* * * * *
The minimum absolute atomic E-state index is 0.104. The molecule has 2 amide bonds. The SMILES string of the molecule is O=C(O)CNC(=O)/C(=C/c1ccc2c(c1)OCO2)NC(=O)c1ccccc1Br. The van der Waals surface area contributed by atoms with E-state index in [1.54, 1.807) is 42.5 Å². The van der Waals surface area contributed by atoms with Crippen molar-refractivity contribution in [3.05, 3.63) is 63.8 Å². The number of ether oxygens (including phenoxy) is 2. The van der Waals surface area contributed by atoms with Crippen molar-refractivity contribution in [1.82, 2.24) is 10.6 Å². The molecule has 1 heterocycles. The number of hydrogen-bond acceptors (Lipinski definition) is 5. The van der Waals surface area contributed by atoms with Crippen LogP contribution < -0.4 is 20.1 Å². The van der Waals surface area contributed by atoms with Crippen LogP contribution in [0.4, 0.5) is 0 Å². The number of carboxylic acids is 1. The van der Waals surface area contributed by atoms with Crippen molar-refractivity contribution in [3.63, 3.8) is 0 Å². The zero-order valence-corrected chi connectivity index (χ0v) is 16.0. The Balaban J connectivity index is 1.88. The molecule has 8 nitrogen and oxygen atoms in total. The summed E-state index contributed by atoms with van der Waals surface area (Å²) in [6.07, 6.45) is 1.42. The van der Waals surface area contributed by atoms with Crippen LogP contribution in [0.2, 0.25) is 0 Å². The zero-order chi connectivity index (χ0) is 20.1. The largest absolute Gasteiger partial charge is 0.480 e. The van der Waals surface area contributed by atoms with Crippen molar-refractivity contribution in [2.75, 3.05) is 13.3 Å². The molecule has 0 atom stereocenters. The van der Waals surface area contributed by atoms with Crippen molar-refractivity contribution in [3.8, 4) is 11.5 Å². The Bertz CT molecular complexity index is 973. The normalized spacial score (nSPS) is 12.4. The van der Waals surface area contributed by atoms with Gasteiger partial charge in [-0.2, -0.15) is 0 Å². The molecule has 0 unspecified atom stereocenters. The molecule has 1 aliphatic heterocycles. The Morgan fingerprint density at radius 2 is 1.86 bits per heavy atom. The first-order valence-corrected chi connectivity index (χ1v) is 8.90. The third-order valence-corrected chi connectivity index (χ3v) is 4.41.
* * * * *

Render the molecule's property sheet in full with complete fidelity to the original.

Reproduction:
The minimum absolute atomic E-state index is 0.104. The molecule has 2 amide bonds. The SMILES string of the molecule is O=C(O)CNC(=O)/C(=C/c1ccc2c(c1)OCO2)NC(=O)c1ccccc1Br. The van der Waals surface area contributed by atoms with E-state index in [1.54, 1.807) is 42.5 Å². The van der Waals surface area contributed by atoms with Crippen molar-refractivity contribution in [3.05, 3.63) is 63.8 Å². The number of ether oxygens (including phenoxy) is 2. The van der Waals surface area contributed by atoms with Crippen molar-refractivity contribution in [1.82, 2.24) is 10.6 Å². The molecule has 1 heterocycles. The number of hydrogen-bond acceptors (Lipinski definition) is 5. The van der Waals surface area contributed by atoms with Crippen LogP contribution < -0.4 is 20.1 Å². The van der Waals surface area contributed by atoms with Crippen LogP contribution in [0.4, 0.5) is 0 Å². The number of carboxylic acids is 1. The van der Waals surface area contributed by atoms with Crippen molar-refractivity contribution in [3.63, 3.8) is 0 Å². The zero-order valence-corrected chi connectivity index (χ0v) is 16.0. The Balaban J connectivity index is 1.88. The molecule has 8 nitrogen and oxygen atoms in total. The summed E-state index contributed by atoms with van der Waals surface area (Å²) in [6.07, 6.45) is 1.42. The van der Waals surface area contributed by atoms with Crippen LogP contribution in [0.2, 0.25) is 0 Å². The zero-order chi connectivity index (χ0) is 20.1. The largest absolute Gasteiger partial charge is 0.480 e. The van der Waals surface area contributed by atoms with Crippen molar-refractivity contribution in [2.75, 3.05) is 13.3 Å². The molecule has 0 atom stereocenters. The van der Waals surface area contributed by atoms with Crippen molar-refractivity contribution in [3.8, 4) is 11.5 Å². The Bertz CT molecular complexity index is 973. The normalized spacial score (nSPS) is 12.4. The van der Waals surface area contributed by atoms with Gasteiger partial charge in [-0.2, -0.15) is 0 Å². The molecule has 0 unspecified atom stereocenters. The molecule has 1 aliphatic heterocycles. The Morgan fingerprint density at radius 2 is 1.86 bits per heavy atom. The first-order valence-corrected chi connectivity index (χ1v) is 8.90. The third-order valence-corrected chi connectivity index (χ3v) is 4.41.